Chris Paisley is by his own admission taking a slow route to the top of golf, but if he keeps up his recent run of fine form, he may just get there more quickly than he imagined.
The 25 year old Englishman finished in a tie for third place the Kärnten Golf Open presented by Mazda last week, and he is no stranger to winning this season, having already posted two victories on the Alps Tour to lead the Order of Merit.
Paisley played in the 2009 Walker Cup, and the year after, having graduated from the University of Tennessee, turned professional. He missed out at the 2009 European Tour Qualifying School but returned to America for his final year of studying undeterred.
At the end of last year he came third at the Alps Tour Qualifying School, and since then he has been making waves both in Europe, winning the Peugeot Open de Catalunya and the Peugeot Tour de Valencia, and on the other side of the Atlantic on the NGA Hooters Pro Golf Tour.
Although some of his Walker Cup team-mates are already playing on The European Tour, Paisley feels he is suited to a more progressive route.
“I’ve never been one to make huge leaps, so my route to the top – if I get there – was always going to be slow and steady,” said the Northumberland player, who represented Great Britain and Ireland in the 2008 St Andrews Trophy. “That’s just the way I am. I like to keep improving and making progress, rather than being thrown in at the deep end and expected to make massive strides very quickly.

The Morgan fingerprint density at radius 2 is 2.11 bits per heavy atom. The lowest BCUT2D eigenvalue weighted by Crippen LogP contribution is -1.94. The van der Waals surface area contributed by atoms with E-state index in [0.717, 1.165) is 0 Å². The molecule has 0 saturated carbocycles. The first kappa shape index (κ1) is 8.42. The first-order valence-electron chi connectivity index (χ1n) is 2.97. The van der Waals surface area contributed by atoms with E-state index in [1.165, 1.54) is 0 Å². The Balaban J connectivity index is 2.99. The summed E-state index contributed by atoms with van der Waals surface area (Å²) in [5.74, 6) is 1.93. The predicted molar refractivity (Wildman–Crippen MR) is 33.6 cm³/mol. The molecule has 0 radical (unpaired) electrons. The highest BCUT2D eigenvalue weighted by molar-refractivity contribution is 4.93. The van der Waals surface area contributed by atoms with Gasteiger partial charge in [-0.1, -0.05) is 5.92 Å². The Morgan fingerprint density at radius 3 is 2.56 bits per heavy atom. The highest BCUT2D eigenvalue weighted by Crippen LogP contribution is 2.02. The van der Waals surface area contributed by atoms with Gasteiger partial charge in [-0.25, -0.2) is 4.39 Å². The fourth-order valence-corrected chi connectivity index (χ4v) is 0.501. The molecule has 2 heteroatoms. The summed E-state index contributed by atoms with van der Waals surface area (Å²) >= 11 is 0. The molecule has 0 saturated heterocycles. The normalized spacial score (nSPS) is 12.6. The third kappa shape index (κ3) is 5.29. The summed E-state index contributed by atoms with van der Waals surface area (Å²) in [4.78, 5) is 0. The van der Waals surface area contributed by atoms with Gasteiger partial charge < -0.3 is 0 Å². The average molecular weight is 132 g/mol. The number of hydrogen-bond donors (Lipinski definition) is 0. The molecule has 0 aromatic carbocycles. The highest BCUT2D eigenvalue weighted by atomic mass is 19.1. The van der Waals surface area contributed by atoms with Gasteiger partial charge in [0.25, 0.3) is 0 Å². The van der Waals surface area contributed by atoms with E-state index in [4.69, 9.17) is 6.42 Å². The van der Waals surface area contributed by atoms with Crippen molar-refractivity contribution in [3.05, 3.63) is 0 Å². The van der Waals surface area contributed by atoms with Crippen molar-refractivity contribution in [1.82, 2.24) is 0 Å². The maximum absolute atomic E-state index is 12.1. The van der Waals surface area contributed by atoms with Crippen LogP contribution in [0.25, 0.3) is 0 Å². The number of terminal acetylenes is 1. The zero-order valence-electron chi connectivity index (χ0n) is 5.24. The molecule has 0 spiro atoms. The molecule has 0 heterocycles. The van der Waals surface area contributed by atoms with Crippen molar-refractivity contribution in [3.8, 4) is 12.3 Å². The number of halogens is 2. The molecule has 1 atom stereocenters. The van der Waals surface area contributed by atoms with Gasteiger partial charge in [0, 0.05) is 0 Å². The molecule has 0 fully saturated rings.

“You can't rush anything ever in golf. It's a gradual process and nothing happens overnight. I’m just trying to improve steadily and using all the experiences of playing on satellite tours and on the Challenge Tour to help me in the future. They are great stepping stones.
“Seeing the other guys from the Walker Cup team such as Sam Hutsby and Matt Haines do well and get their European Tour cards is great and good inspiration for me. I think if they can do it so can I, and hopefully I will get there eventually.”
Paisley, the youngest of three brothers, one of whom is the head professional at Hexham Golf Club, chose the Alps Tour over the UK-based Europro Tour because he believes it will ultimately give him a better chance of cutting it at the next level.
“I made the decision to play a full schedule on the Alps Tour this season,” he said. “I’ve had a few weeks off so I’ve been able to play the last two Challenge Tour events through invitations.
“My main priority is to get in the top five of the Alps Tour which would give me a full Challenge Tour card for next season. If I happen to have a good week in one of my invites then great, but my main focus is the Alps Tour.
“A lot of people I spoke to said the Alps Tour was the best satellite tour. There are more tournaments and the courses are probably better. The courses are also more similar to the courses on the Challenge Tour, so it prepares you better.
“The more tournaments there are on a tour, the more consistent player will usually do better. On the Europro Tour, if you win once or twice you’re pretty much guaranteed to get your Challenge Tour card, but I’ve had two wins on the Alps Tour and I’m still not guaranteed to get it, which I like in a way because it’s a bigger challenge and makes you more consistent.”